At the same time, banks have enabled the working class and poor to save and grow their money. New York pioneered the savings bank when a group of businessmen-reformers opened the Bank for Savings in the City of New York in 1819 aimed at inducing habits of thrift and savings among working-class laborers and servants. Banks also grew the capital necessary to expand the city and country both economically and physically. New York bankers were behind the building of the Transatlantic Cable in 1866, which enabled a surge in foreign investments and promoted speculation in American stocks and bonds. They raised the capital for the railroads that crossed the United States and the buildings of cultural institutions—like the Metropolitan Museum of Art and the Metropolitan Opera—that rivaled those in Europe. And they helped to start philanthropic organizations, like the Henry Street Settlement House, that are still around today.
Hopefully readers of this book will realize that banks are not a monolith and that their functions have been extraordinarily diverse—worthy of both ire and praise.
Q: What are some of your favorite objects in the book?
JL: Definitely the antebellum bank notes—because they’re both familiar and strange. You know they’re money because of the shape and the dollar amount printed on the front. But otherwise they represent a form of currency most readers will never know existed. Before the National Currency Act of 1863, banks printed their own money, which meant that literally thousands of types of antebellum bank notes—all of which looked very different—could be in circulation at one time. So in the book you see four pieces of bank-produced paper money (one of them counterfeit) that have dates, signatures and intricate artistic details including eagles, a ship, dog and train.
Also wonderful are those objects that connect to a personal story. One example is a 1903 receipt for a third-class steamship ticket purchased through Banca Stabile by Caroline Coppola, Francis Ford Coppola’s great-grandmother. The immigrant banks of the 19th and early 20th centuries were much more than lenders and repositories for money. They offered many services that helped immigrants come over to the United States and then adjust to life once here. In addition to purchasing steamship tickets, they could seek assistance in finding jobs and apartments, and wire money back to their family.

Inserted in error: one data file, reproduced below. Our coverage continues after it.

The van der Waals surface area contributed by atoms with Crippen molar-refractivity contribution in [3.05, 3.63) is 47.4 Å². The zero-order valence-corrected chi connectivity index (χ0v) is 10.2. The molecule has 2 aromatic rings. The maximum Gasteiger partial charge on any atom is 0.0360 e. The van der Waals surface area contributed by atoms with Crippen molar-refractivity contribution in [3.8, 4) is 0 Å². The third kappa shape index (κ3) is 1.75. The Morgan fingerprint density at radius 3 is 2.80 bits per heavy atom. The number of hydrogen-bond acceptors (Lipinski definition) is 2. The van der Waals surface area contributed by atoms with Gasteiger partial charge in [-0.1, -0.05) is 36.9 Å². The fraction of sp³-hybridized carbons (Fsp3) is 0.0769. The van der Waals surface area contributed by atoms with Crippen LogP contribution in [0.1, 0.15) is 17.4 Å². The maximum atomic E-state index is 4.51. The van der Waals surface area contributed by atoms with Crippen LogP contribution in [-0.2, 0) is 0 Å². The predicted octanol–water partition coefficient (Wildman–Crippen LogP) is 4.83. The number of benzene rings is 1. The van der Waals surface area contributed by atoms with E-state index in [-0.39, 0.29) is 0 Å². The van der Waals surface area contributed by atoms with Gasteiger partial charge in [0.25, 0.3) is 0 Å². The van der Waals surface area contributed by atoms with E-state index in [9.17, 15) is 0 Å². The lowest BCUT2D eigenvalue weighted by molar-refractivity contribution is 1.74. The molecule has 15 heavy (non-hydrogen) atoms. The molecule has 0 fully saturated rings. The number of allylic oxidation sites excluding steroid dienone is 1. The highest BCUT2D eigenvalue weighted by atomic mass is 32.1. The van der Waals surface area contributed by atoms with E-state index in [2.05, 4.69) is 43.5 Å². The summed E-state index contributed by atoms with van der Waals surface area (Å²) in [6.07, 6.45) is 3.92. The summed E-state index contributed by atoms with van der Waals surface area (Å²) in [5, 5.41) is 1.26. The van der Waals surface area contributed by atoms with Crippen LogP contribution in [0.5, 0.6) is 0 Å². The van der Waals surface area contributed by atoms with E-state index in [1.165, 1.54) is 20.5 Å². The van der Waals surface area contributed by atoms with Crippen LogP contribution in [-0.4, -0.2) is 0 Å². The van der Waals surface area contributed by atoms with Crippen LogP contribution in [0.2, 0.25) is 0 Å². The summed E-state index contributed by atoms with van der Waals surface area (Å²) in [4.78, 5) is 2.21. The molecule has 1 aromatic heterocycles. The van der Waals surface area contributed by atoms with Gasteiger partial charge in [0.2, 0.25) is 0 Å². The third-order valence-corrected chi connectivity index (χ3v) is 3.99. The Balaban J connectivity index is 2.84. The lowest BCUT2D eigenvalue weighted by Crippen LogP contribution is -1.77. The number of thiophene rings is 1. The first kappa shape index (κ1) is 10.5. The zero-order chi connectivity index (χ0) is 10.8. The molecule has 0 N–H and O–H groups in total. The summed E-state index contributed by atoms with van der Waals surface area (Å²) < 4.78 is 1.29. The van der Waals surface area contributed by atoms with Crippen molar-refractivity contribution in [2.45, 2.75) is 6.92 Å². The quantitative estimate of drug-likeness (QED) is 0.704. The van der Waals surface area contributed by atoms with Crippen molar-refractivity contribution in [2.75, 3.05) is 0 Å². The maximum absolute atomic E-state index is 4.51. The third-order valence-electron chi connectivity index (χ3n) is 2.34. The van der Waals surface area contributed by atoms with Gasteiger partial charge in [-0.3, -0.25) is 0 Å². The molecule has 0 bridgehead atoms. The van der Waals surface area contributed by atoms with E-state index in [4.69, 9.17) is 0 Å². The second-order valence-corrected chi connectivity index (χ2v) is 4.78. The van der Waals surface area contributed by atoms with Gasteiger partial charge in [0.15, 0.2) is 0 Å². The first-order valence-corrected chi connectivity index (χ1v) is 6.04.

And then there are the objects that are just utterly unexpected. For instance, one might wonder what a wooden water supply pipe is doing in the book. It’s there because it represents a sly move by Aaron Burr to start a bank. In 1799 a group of civic leaders that included both Burr and Alexander Hamilton sponsored a petition asking the state to charter a business called the Manhattan Company, which would send water from the Bronx River down to the city through pipes. Burr snuck a clause into the final draft of the charter stipulating that extra capital could be used in “monied transactions or operations.” And thus opened the Bank of Manhattan Company in 1799, which ultimately merged with Chase National Bank in 1955 to become Chase Manhattan. (The Manhattan Company sold off its water supply business and turned wholly to banking in 1808.)